In their defense, mandated reporters go through trainings that usually focus on how and when to make a call, not what happens after. Trainings are often “vague,” said Joyce McMillan, the founder of JMacForFamilies, whose children were removed from her home in 1999 for two and a half years. (McMillan founded the group to advocate for families who have similarly suffered.) The curriculum makes social workers “afraid not to report things that they could simply assist a family with.” Instead, they want to “cover their own ass” because it’s “better to be safe than sorry.” Some organizations, recognizing the murkiness, have devised layers of review. Many social workers recognize the “nuance” of situations, suggested one I spoke with—they’re trained, after all, to “live in the gray”—but when I asked her whether social workers shared a common understanding of what constituted a “reasonable” suspicion of abuse or neglect, she laughed.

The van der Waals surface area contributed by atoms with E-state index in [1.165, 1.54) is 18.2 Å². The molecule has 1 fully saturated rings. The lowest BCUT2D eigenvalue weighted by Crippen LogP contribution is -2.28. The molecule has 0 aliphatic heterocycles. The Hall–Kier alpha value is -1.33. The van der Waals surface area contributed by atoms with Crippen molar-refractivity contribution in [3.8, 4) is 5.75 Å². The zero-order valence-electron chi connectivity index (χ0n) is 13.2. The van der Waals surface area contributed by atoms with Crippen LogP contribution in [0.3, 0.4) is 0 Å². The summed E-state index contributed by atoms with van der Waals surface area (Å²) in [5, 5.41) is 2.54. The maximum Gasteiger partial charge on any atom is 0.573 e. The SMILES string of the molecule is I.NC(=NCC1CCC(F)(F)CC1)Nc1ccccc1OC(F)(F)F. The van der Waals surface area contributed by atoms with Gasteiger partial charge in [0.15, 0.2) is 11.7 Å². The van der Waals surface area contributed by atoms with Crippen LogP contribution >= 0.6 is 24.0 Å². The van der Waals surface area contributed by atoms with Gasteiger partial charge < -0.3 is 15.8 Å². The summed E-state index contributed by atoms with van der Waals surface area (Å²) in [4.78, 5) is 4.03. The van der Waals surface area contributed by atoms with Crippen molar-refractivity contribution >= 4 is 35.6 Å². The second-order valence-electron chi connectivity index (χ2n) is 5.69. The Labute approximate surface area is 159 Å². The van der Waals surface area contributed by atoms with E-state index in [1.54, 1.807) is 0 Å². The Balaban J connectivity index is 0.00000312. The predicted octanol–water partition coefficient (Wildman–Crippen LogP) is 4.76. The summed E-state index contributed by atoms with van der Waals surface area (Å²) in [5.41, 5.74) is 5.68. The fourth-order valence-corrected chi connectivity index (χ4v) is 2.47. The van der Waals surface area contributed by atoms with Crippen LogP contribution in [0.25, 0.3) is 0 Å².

Typically, an investigation after a report entails a visit to the family’s home. Armed with the threat of removing a child, investigators (many of whom don’t even have previous training in social work) look in cupboards, closets, refrigerators, ask children “to lift up their shirts, pull down their pants,” Shalleck-Klein said.
Perhaps the most damaging actions child protective services can take, short of permanently severing parental rights, are emergency removals, which are incredibly traumatic. “They’re banging on the door,” Shalleck-Klein said, “the police are sometimes involved, there’s screaming, there’s yelling, they’re grabbing a child out of bed, sleeping.” In New York City, as many as a third of these removals are overturned by a judge the very day they’re reviewed; more get reversed in subsequent hearings. The kids remain separated from their parent until a removal is reversed, of course. Child protective services “isn’t trying to harm children,” Shalleck-Klein said. “But they do by discounting the trauma of these removals.”